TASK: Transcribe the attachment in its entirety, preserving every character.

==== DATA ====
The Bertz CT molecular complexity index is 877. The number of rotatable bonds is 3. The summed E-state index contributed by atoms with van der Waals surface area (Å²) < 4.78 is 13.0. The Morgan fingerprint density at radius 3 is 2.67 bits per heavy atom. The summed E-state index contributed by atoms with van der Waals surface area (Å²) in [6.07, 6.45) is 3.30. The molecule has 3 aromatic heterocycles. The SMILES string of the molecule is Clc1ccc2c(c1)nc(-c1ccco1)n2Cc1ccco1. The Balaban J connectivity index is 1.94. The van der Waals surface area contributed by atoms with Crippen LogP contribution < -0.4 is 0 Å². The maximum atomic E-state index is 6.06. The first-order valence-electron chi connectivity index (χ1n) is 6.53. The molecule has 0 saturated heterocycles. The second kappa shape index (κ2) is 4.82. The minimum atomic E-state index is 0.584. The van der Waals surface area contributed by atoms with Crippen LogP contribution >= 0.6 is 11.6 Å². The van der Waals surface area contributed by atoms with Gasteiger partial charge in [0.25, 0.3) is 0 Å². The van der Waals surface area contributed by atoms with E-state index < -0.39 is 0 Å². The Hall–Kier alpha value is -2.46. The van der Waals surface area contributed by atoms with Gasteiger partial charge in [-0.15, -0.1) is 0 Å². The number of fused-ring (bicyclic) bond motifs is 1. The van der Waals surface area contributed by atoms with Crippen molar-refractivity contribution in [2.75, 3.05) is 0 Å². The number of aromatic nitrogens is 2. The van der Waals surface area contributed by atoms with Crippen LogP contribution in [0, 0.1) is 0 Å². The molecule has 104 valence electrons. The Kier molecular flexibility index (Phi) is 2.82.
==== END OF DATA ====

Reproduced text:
The Bertz CT molecular complexity index is 877. The number of rotatable bonds is 3. The summed E-state index contributed by atoms with van der Waals surface area (Å²) < 4.78 is 13.0. The Morgan fingerprint density at radius 3 is 2.67 bits per heavy atom. The summed E-state index contributed by atoms with van der Waals surface area (Å²) in [6.07, 6.45) is 3.30. The molecule has 3 aromatic heterocycles. The SMILES string of the molecule is Clc1ccc2c(c1)nc(-c1ccco1)n2Cc1ccco1. The Balaban J connectivity index is 1.94. The van der Waals surface area contributed by atoms with Crippen LogP contribution < -0.4 is 0 Å². The maximum atomic E-state index is 6.06. The first-order valence-electron chi connectivity index (χ1n) is 6.53. The molecule has 0 saturated heterocycles. The second kappa shape index (κ2) is 4.82. The minimum atomic E-state index is 0.584. The van der Waals surface area contributed by atoms with Crippen LogP contribution >= 0.6 is 11.6 Å². The van der Waals surface area contributed by atoms with Gasteiger partial charge in [0.25, 0.3) is 0 Å². The van der Waals surface area contributed by atoms with E-state index < -0.39 is 0 Å². The Hall–Kier alpha value is -2.46. The van der Waals surface area contributed by atoms with Gasteiger partial charge in [-0.15, -0.1) is 0 Å². The number of fused-ring (bicyclic) bond motifs is 1. The van der Waals surface area contributed by atoms with Crippen molar-refractivity contribution in [2.75, 3.05) is 0 Å². The number of aromatic nitrogens is 2. The van der Waals surface area contributed by atoms with Crippen LogP contribution in [0, 0.1) is 0 Å². The molecule has 104 valence electrons. The Kier molecular flexibility index (Phi) is 2.82.